The Place of Child Development Research in the Canadian Institute of Health Research

by Richard E. Tremblay | Oct 01, 1999

Background and Overview

Modern societies face difficult new challenges as they seek to cope, in the context of global economic competition, with the provision of opportunities for health and well-being of all citizens, the need to educate for new competencies in the population, as well as the maintenance of the social fabric for nurturing, socializing, and educating the next generation. As the pace of social change accelerates, it becomes increasingly important that the basic requirements for healthy human development be included in thoughtful planning. An essential component for such planning is a deeper understanding of the nature and processes of child and adolescent development. Such an understanding starts with a recognition of the fundamentally social nature of the human species, and thus the powerful impact that social environments have on human development and health. These influences are powerful throughout the life span, and particularly so during early life. In this respect, we are similar to other social primates.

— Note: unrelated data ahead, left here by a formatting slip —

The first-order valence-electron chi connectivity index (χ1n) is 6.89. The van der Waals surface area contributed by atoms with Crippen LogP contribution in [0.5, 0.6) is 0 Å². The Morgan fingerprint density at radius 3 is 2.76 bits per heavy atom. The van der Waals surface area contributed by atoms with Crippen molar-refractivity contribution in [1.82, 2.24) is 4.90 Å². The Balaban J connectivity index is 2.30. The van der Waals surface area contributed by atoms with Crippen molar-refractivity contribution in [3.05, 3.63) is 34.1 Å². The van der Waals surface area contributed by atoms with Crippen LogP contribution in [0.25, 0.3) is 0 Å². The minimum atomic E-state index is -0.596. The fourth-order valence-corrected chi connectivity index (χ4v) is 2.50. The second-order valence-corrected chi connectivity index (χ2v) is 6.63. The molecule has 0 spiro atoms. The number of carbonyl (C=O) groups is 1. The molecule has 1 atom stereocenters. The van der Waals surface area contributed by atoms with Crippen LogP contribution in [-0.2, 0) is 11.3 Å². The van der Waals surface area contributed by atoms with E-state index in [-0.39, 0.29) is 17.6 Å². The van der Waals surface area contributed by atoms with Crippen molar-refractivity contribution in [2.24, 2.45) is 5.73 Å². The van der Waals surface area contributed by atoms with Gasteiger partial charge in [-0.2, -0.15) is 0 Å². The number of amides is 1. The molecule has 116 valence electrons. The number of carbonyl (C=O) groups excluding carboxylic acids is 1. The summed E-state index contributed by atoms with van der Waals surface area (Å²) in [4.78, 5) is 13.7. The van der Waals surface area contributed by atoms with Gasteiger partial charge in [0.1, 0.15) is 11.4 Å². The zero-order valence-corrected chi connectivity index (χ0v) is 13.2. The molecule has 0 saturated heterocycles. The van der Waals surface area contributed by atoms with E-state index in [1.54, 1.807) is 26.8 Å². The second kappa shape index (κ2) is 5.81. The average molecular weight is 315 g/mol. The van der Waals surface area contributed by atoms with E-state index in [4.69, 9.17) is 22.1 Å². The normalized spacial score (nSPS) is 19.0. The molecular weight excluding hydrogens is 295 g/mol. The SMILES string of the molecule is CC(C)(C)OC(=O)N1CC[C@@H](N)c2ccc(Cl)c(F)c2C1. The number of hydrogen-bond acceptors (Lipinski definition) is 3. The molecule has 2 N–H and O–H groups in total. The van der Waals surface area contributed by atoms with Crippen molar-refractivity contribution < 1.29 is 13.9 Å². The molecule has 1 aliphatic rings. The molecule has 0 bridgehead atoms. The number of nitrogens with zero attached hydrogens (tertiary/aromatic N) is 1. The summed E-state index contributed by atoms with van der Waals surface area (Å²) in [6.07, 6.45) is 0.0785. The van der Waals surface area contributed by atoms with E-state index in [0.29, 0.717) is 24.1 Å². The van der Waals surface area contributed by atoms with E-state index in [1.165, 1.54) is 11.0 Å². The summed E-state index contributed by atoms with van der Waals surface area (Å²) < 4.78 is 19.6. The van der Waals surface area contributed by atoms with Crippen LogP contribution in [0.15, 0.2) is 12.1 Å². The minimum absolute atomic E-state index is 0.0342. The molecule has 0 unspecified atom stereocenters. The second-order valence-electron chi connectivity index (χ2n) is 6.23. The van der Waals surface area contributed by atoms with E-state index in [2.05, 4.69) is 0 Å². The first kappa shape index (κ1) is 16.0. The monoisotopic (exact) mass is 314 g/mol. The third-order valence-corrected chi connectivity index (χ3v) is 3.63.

Maintaining and rebuilding the social support for healthy and competent development require our sustained efforts, because the ability of individuals, populations and societies to adapt and to cope with change has become the key element of a healthy society. To meet these challenges, we need to understand more deeply how current social arrangements affect the provision of basic requirements for healthy and competent development. To accomplish this goal, we need to account for the fundamental features of child development and of human social environments, in order to understand how contemporary social structures and practices affect both individual and collective development in the context of ongoing dramatic social changes.